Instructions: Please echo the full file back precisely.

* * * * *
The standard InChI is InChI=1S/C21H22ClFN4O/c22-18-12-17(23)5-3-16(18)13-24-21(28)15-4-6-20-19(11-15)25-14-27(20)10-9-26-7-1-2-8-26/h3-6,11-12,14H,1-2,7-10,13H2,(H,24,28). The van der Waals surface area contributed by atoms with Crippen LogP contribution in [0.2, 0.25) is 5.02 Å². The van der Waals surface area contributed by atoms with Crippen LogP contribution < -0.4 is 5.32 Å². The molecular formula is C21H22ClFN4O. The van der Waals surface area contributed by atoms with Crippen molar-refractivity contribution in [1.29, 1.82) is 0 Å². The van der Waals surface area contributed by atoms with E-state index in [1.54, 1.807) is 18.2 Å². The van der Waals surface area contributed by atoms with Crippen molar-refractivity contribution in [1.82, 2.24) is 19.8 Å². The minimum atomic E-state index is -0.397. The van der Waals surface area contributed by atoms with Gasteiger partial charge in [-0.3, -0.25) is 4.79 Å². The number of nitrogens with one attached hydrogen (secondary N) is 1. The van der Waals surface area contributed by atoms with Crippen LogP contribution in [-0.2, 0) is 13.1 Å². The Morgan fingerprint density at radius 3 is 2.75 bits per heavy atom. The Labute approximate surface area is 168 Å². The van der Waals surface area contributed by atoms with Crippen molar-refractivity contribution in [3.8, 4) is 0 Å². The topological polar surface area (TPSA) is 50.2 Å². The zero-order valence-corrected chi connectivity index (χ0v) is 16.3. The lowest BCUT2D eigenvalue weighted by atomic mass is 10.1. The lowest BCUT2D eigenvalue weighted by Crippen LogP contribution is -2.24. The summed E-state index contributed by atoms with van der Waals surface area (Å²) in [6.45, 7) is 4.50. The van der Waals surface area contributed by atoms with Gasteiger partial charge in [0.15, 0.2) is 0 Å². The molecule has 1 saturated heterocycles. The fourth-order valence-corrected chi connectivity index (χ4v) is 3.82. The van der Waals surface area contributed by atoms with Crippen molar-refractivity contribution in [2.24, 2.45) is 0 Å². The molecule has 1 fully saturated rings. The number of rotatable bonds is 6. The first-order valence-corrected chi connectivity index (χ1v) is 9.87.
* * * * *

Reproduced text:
The standard InChI is InChI=1S/C21H22ClFN4O/c22-18-12-17(23)5-3-16(18)13-24-21(28)15-4-6-20-19(11-15)25-14-27(20)10-9-26-7-1-2-8-26/h3-6,11-12,14H,1-2,7-10,13H2,(H,24,28). The van der Waals surface area contributed by atoms with Crippen LogP contribution in [0.2, 0.25) is 5.02 Å². The van der Waals surface area contributed by atoms with Crippen LogP contribution < -0.4 is 5.32 Å². The molecular formula is C21H22ClFN4O. The van der Waals surface area contributed by atoms with Crippen molar-refractivity contribution in [1.29, 1.82) is 0 Å². The van der Waals surface area contributed by atoms with E-state index in [1.54, 1.807) is 18.2 Å². The van der Waals surface area contributed by atoms with Crippen molar-refractivity contribution in [1.82, 2.24) is 19.8 Å². The minimum atomic E-state index is -0.397. The van der Waals surface area contributed by atoms with Gasteiger partial charge in [-0.3, -0.25) is 4.79 Å². The number of nitrogens with one attached hydrogen (secondary N) is 1. The van der Waals surface area contributed by atoms with Crippen LogP contribution in [-0.2, 0) is 13.1 Å². The Morgan fingerprint density at radius 3 is 2.75 bits per heavy atom. The Labute approximate surface area is 168 Å². The van der Waals surface area contributed by atoms with Crippen molar-refractivity contribution in [3.8, 4) is 0 Å². The topological polar surface area (TPSA) is 50.2 Å². The zero-order valence-corrected chi connectivity index (χ0v) is 16.3. The lowest BCUT2D eigenvalue weighted by atomic mass is 10.1. The lowest BCUT2D eigenvalue weighted by Crippen LogP contribution is -2.24. The summed E-state index contributed by atoms with van der Waals surface area (Å²) in [6.45, 7) is 4.50. The van der Waals surface area contributed by atoms with Gasteiger partial charge in [0.15, 0.2) is 0 Å². The molecule has 1 saturated heterocycles. The fourth-order valence-corrected chi connectivity index (χ4v) is 3.82. The van der Waals surface area contributed by atoms with Crippen molar-refractivity contribution in [2.24, 2.45) is 0 Å². The molecule has 1 fully saturated rings. The number of rotatable bonds is 6. The first-order valence-corrected chi connectivity index (χ1v) is 9.87.